A Detroit-area hematologist-oncologist pleaded guilty today for his role in a health care fraud scheme, admitting that he administered unnecessary chemotherapy to fraudulently bill the Medicare program and private insurance companies. According to court records, the scheme enabled the doctor to submit approximately $225 million in claims to Medicare over six years.
Assistant Attorney General Leslie R. Caldwell of the Justice Department’s Criminal Division, U.S. Attorney Barbara L. McQuade of the Eastern District of Michigan, Special Agent in Charge Paul M. Abbate of the FBI’s Detroit Field Office, Special Agent in Charge Lamont Pugh III of the U.S. Department of Health and Human Services Office of Inspector General (HHS-OIG) Chicago Regional Office and Chief Richard Weber of the Internal Revenue Service – Criminal Investigation (IRS-CI) made the announcement.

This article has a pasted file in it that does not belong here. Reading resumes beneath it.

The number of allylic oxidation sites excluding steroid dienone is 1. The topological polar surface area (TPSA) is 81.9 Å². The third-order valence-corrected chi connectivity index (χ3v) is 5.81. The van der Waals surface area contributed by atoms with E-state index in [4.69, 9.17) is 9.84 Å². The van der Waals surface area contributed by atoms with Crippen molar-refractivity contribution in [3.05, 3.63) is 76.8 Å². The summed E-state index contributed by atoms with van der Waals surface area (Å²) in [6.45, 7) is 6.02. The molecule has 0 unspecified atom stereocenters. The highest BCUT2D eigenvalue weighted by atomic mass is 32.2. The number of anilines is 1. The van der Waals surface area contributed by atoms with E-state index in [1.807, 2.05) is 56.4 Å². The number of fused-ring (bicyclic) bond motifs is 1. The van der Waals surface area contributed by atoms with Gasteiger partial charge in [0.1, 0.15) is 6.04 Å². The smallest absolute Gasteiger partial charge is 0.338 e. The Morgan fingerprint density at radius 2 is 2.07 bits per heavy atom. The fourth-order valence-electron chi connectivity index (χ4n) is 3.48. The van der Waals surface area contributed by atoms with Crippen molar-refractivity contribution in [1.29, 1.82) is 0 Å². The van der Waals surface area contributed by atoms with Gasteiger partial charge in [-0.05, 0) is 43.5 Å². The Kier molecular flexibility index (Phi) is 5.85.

Farid Fata, M.D., 49, of Oakland Township, Michigan, pleaded guilty today before U.S. District Judge Paul D. Borman of the Eastern District of Michigan to 13 counts of health care fraud, one count of conspiracy to pay or receive kickbacks and two counts of money laundering. At his sentencing, scheduled for Feb. 23, 2014, Fata faces a statutory maximum of 175 years in prison.
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